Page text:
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Scientists think there was another Sun just like ours, but it vanished

Published Aug 19th, 2020 3:11PM EDT
space news
Image: NASA Goddard / SDO

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  • Researchers have theorized that our Sun once had a binary companion or another star that was roughly the same size as itself.
  • The binary pair may have been responsible for drawing in the wealth of material that became the planets and other objects that now orbit the Sun.
  • This theory could also potentially explain how the mythical “Planet Nine” was drawn into our system, though it’s yet to be proven.

When you gaze up at the daytime sky you see our Sun — just don’t look directly at it, please — and that’s about it. We live in a one-star system, but astronomers have known for a long time that binary systems in which two stars orbit each other at the center aren’t uncommon.

Those systems can change over time, with binary systems becoming one-star systems, but could that be true of our own Sun? A new research paper published in Astrophysical Journal Letters suggests that it’s possible, and it may even have implications on the existence of the still-mythical “Planet Nine.”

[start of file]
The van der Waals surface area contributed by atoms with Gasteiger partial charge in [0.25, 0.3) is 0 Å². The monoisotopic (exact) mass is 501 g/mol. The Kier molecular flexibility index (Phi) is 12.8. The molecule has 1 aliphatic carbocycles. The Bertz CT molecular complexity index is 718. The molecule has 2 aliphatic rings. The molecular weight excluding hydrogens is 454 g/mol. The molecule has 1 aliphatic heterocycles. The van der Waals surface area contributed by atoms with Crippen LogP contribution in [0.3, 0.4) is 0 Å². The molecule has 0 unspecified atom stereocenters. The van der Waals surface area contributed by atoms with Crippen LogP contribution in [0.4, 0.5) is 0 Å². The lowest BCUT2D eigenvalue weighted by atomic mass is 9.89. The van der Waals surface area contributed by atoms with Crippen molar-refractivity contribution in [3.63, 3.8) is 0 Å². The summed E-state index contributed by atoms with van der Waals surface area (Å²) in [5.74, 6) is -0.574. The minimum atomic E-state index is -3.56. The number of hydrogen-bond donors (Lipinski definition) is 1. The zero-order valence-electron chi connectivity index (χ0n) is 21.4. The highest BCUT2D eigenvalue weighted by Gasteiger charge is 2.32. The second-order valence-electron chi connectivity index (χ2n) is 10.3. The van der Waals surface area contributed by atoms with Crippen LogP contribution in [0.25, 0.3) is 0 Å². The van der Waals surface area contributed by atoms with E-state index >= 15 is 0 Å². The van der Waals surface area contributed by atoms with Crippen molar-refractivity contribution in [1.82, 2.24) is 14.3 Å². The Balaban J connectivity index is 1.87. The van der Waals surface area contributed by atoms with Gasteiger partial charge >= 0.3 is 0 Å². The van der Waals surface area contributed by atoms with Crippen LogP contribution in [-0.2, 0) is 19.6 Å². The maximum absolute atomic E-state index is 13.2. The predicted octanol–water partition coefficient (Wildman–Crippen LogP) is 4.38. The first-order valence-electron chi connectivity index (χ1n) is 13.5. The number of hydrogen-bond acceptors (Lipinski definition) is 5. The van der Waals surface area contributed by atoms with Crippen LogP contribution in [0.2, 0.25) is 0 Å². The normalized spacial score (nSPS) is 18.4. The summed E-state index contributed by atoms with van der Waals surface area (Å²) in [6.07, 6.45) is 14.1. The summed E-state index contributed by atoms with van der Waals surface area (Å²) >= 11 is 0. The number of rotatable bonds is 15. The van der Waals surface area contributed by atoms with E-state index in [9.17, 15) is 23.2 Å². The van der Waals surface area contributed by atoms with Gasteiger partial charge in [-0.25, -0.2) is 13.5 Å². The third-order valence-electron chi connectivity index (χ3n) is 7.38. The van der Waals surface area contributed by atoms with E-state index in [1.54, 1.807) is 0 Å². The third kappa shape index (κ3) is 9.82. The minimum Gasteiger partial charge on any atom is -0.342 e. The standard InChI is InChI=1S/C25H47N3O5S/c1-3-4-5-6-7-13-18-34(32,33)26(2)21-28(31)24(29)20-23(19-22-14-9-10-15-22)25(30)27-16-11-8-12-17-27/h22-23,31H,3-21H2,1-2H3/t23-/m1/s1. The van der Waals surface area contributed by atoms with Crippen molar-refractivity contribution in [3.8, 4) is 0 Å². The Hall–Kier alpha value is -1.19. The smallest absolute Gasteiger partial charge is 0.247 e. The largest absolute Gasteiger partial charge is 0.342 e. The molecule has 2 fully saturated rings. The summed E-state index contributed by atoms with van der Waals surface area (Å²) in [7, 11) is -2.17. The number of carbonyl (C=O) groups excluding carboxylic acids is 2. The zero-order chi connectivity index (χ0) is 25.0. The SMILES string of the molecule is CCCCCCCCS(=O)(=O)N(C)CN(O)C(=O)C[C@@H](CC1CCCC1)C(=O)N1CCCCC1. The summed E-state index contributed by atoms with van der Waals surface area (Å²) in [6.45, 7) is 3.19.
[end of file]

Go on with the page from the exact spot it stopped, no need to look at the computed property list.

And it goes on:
The study suggests that our Sun may have had a twin a long time ago. Based on the data, the researchers say that the second star would have been a lot like our Sun in terms of mass, and the theory of an early stellar binary could help explain the existence of the “Oort cloud,” which is a collection of material that orbits our Sun at an extreme distance.

The Kuiper belt is a disc of debris, chunks of rock, ice, and even dwarf planets that orbits the Sun even farther away than Neptune. The Oort cloud is present at an even more extreme distance, The idea here is that an early stellar binary could help explain the density of the Oort cloud, as a binary system tends to draw in and capture more material and objects than a single star.

“Previous models have had difficulty producing the expected ratio between scattered disk objects and outer Oort cloud objects,” Amir Siraj, lead author of the study, said in a statement. “The binary capture model offers significant improvement and refinement, which is seemingly obvious in retrospect: most sun-like stars are born with binary companions.”

On top of helping to explain the Oort cloud, a binary companion star might also help to support the existence of Planet Nine. Planet Nine is a still-unidentified object that some scientists believe exists in the distant reaches of the solar system. By observing the movements of objects in the Kuiper Belt, it seems there’s something very large lurking out there, exerting its gravitational pull on anything that gets too close.

If our Sun once had a companion, the pair could have drawn in and captured such a planet. It’s all still just a theory, but it’s definitely an interesting one. The companion star may have been drawn away by other passing objects, including other star systems early in the formation of our system, which would explain why it’s no longer here.